Today the company operates a 65,000-square-foot facility in Fort Pierce where it processes juice. They also have a 45,000-square-foot cold storage facility where fruit is stored in the summer, and expect to purchase a new building for juice production soon. About 200 people work for the company.
While they do a little Florida distribution themselves, most of it gets to customers through distributors. Natalie’s products are in 33 states – grocery store chains, foodservice and other outlets. Sizes range from eight to 128 ounces, with six options; a 16-ounce. grab and go is the most popular. They expect to do about $60 million in sales this year.
“We squeeze the juice, bottle it, and customers place orders on an as-needed basis,” Natalie said. “For example, a large retailer placed an order today, (so) we produce it, and ship it out within the next day or 48 hours.
“Product never stays in our facility for more than two days. It’s constantly moving it out and filling orders as they come in.”
The Sextons figured out that they could export by freezing the juice. They ship to more than 40 countries.
“We have two lines – a squeeze-fresh line, and we have our frozen-fresh line,” Natalie said. “It’s actually the same process as our chilled juice – squeeze and bottle – but we have a machine that freezes the products so it locks in all the nutrients and quality.
“We’re able to ship the product frozen in the retail package. They just take it out of the box and sell it.”
The company limits production of frozen product from January to May because they only use fresh-off-the-tree Valencia oranges for it.
“It’s very expensive to store the fruit, so we make it when it’s coming off the tree and freeze it and ship it,” Natalie said.
Beyond orange, the company offers more than 20 juice flavors including lemon, orange beet, carrot ginger turmeric, and tomato. A new flavor – matcha lemonade – is coming soon. They’re also willing to produce flavors and blends – if they are doable – at individual customers’ request.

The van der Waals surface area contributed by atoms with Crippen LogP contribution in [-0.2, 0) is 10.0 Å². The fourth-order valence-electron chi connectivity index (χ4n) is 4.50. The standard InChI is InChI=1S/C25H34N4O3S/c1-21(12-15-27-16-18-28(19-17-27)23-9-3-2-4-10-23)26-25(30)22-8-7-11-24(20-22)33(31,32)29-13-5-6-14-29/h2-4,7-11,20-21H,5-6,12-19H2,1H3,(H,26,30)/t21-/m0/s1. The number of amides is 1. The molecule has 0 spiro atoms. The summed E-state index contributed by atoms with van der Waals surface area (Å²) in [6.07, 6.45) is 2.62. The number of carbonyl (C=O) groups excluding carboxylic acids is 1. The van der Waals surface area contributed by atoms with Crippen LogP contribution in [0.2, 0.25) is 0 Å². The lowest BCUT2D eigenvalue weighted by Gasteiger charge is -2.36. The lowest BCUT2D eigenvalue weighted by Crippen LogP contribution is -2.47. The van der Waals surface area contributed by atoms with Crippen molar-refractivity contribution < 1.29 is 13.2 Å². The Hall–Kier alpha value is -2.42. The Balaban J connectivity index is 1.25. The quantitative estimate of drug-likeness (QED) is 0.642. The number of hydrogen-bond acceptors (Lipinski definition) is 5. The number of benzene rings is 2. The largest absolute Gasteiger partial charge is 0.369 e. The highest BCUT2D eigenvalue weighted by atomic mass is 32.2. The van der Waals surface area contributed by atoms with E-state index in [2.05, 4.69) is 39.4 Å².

“Natalie’s is no longer just a citrus juice company,” said Benjamin Walker, senior director of marketing and development, Baldor Specialty Foods in the Bronx, New York.
“They are extremely innovative and developing unique and interesting flavors that haven’t been available on the market previously.”
The company has worked on the idea of producing popsicles, but aren’t there yet. In the meantime, Natalie’s supplies its juices to other companies that are making popsicles.
Meanwhile, the company is expanding. They just hired a sales representative in Denver and opened a marketing office in New York City. In the west, the company is testing the feasibility of expanding, starting with Colorado. The company wants to increase its visibility by participating in consumer events, pop-up shops at art galleries, food festivals, athletic events and various festivals in both New York and Chicago.
They’re also looking at switching out packaging from an opaque (HPE) jug to PET clear plastic bottles, though that’s a work in progress. Besides being more expensive, PET bottles don’t say “homegrown” like the current containers – also recyclable – might to loyal customers, Marygrace said.
It’s all part of a re-branding that capitalizes on the fact that Natalie’s is a second-generation, family-run business committed to clean ingredients and processes.
“What our customers appreciate is we’re a personal brand,” Natalie said. “We’re a family brand.”